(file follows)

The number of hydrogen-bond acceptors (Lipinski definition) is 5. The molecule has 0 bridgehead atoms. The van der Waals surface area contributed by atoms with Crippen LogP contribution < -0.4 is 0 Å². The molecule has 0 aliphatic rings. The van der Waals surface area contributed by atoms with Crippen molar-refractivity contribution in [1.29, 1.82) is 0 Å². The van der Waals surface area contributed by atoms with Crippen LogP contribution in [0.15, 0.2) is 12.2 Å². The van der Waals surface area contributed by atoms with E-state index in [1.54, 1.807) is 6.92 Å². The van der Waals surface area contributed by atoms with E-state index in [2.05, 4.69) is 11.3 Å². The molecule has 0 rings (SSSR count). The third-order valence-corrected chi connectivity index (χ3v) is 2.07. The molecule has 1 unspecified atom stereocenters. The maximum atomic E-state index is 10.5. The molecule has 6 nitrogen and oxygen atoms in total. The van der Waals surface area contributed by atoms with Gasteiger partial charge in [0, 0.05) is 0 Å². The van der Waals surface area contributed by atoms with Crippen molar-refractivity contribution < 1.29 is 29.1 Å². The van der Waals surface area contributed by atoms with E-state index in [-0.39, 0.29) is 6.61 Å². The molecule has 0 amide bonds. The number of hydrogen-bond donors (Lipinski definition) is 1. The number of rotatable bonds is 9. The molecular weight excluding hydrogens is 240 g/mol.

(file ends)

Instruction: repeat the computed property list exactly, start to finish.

The number of hydrogen-bond acceptors (Lipinski definition) is 5. The molecule has 0 bridgehead atoms. The van der Waals surface area contributed by atoms with Crippen LogP contribution < -0.4 is 0 Å². The molecule has 0 aliphatic rings. The van der Waals surface area contributed by atoms with Crippen molar-refractivity contribution in [1.29, 1.82) is 0 Å². The van der Waals surface area contributed by atoms with Crippen LogP contribution in [0.15, 0.2) is 12.2 Å². The van der Waals surface area contributed by atoms with E-state index in [1.54, 1.807) is 6.92 Å². The van der Waals surface area contributed by atoms with E-state index in [2.05, 4.69) is 11.3 Å². The molecule has 0 rings (SSSR count). The third-order valence-corrected chi connectivity index (χ3v) is 2.07. The molecule has 1 unspecified atom stereocenters. The maximum atomic E-state index is 10.5. The molecule has 6 nitrogen and oxygen atoms in total. The van der Waals surface area contributed by atoms with Gasteiger partial charge in [0, 0.05) is 0 Å². The van der Waals surface area contributed by atoms with Crippen molar-refractivity contribution < 1.29 is 29.1 Å². The van der Waals surface area contributed by atoms with E-state index in [-0.39, 0.29) is 6.61 Å². The molecule has 0 amide bonds. The number of hydrogen-bond donors (Lipinski definition) is 1. The number of rotatable bonds is 9. The molecular weight excluding hydrogens is 240 g/mol.